Friday, February 26, 2010



SAN DIEGO - A cure for peanut allergies could be available within three years, a British doctor has claimed as he launches the world's biggest study into the potentially fatal disorder.

Dr Andrew Clark, at Addenbrooke's Hospital in Cambridge, believes the 1 million ($2.2 million) National Health Service sponsored research project will help rid thousands of children of their allergic reaction to peanuts.

It could also be the beginning of the end for all food allergies, he claimed.

The new study follows a successful former trial in which 23 children were given tiny doses of peanut flour every day, gradually increasing the dose until now they can eat five or more nuts a day.

Previously the children would have risked anaphylactic shock or even death if they accidentally ate even a trace amount of peanut. The team said this was the first time that so-called "desensitisation treatment" had been successful.

Earlier attempts at exposing children with peanut allergies to the nuts caused serious reactions.

The news was presented at the annual meeting of the American Association for the Advancement of Science.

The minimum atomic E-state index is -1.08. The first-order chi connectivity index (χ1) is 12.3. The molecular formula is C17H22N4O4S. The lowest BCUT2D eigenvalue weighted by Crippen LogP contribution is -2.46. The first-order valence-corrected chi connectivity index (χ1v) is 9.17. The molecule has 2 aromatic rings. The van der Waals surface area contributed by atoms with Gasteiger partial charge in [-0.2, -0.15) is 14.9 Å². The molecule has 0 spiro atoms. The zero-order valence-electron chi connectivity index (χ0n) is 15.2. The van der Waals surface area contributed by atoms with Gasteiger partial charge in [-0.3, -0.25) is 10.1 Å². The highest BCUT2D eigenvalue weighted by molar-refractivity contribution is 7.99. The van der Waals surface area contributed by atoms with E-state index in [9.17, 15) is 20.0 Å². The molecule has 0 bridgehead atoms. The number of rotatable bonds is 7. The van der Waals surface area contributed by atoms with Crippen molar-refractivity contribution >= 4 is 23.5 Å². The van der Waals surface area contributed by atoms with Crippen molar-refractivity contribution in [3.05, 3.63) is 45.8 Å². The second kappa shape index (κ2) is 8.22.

The Cambridge group will begin the new study next month with 104 children who have already been recruited, said Dr Clark.

"This is going to be the largest trial of its kind in the world and it should give us a definitive idea of whether it works and whether it's safe," he said.

He said the families involved in the earlier study had had their lives transformed.

"It's dramatic. Before they were checking every food label every time they ate food. They would worry it would cause a reaction or even kill them but now they can go out and eat curries and Chinese food and they can eat everyday snacks and treats."

He said the previous trial had been running for two years and two of the children, aged 15, had dramatically reduced treatments to just five peanuts a week - yet retained their tolerance.

From TODAY, Tuesday, 23-Feb-2010